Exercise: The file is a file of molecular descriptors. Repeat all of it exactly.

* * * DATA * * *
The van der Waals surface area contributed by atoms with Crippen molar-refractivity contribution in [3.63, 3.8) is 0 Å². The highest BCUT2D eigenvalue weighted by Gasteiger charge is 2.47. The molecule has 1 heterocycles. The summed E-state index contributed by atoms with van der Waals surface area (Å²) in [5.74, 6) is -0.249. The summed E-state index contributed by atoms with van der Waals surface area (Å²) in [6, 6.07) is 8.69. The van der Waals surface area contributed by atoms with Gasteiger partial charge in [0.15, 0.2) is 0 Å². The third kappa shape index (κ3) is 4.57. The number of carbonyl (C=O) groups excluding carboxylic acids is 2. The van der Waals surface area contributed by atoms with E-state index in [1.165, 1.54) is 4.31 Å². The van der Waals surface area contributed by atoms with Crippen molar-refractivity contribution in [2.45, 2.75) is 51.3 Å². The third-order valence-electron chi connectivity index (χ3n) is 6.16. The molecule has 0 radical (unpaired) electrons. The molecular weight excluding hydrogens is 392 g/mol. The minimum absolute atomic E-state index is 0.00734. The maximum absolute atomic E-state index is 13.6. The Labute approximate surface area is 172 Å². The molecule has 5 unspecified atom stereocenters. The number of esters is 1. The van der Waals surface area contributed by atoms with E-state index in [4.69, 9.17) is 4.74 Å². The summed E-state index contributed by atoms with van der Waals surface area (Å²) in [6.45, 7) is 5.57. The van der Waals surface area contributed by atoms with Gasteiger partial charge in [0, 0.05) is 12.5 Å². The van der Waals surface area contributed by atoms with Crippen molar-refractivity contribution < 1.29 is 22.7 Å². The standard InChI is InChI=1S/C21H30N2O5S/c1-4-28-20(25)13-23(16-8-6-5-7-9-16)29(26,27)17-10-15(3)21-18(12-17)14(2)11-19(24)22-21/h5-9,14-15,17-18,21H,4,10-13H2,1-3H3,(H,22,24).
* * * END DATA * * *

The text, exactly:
The van der Waals surface area contributed by atoms with Crippen molar-refractivity contribution in [3.63, 3.8) is 0 Å². The highest BCUT2D eigenvalue weighted by Gasteiger charge is 2.47. The molecule has 1 heterocycles. The summed E-state index contributed by atoms with van der Waals surface area (Å²) in [5.74, 6) is -0.249. The summed E-state index contributed by atoms with van der Waals surface area (Å²) in [6, 6.07) is 8.69. The van der Waals surface area contributed by atoms with Gasteiger partial charge in [0.15, 0.2) is 0 Å². The third kappa shape index (κ3) is 4.57. The number of carbonyl (C=O) groups excluding carboxylic acids is 2. The van der Waals surface area contributed by atoms with E-state index in [1.165, 1.54) is 4.31 Å². The van der Waals surface area contributed by atoms with Crippen molar-refractivity contribution in [2.45, 2.75) is 51.3 Å². The third-order valence-electron chi connectivity index (χ3n) is 6.16. The molecule has 0 radical (unpaired) electrons. The molecular weight excluding hydrogens is 392 g/mol. The minimum absolute atomic E-state index is 0.00734. The maximum absolute atomic E-state index is 13.6. The Labute approximate surface area is 172 Å². The molecule has 5 unspecified atom stereocenters. The number of esters is 1. The van der Waals surface area contributed by atoms with E-state index in [4.69, 9.17) is 4.74 Å². The summed E-state index contributed by atoms with van der Waals surface area (Å²) in [6.45, 7) is 5.57. The van der Waals surface area contributed by atoms with Gasteiger partial charge in [0, 0.05) is 12.5 Å². The van der Waals surface area contributed by atoms with Crippen molar-refractivity contribution < 1.29 is 22.7 Å². The standard InChI is InChI=1S/C21H30N2O5S/c1-4-28-20(25)13-23(16-8-6-5-7-9-16)29(26,27)17-10-15(3)21-18(12-17)14(2)11-19(24)22-21/h5-9,14-15,17-18,21H,4,10-13H2,1-3H3,(H,22,24).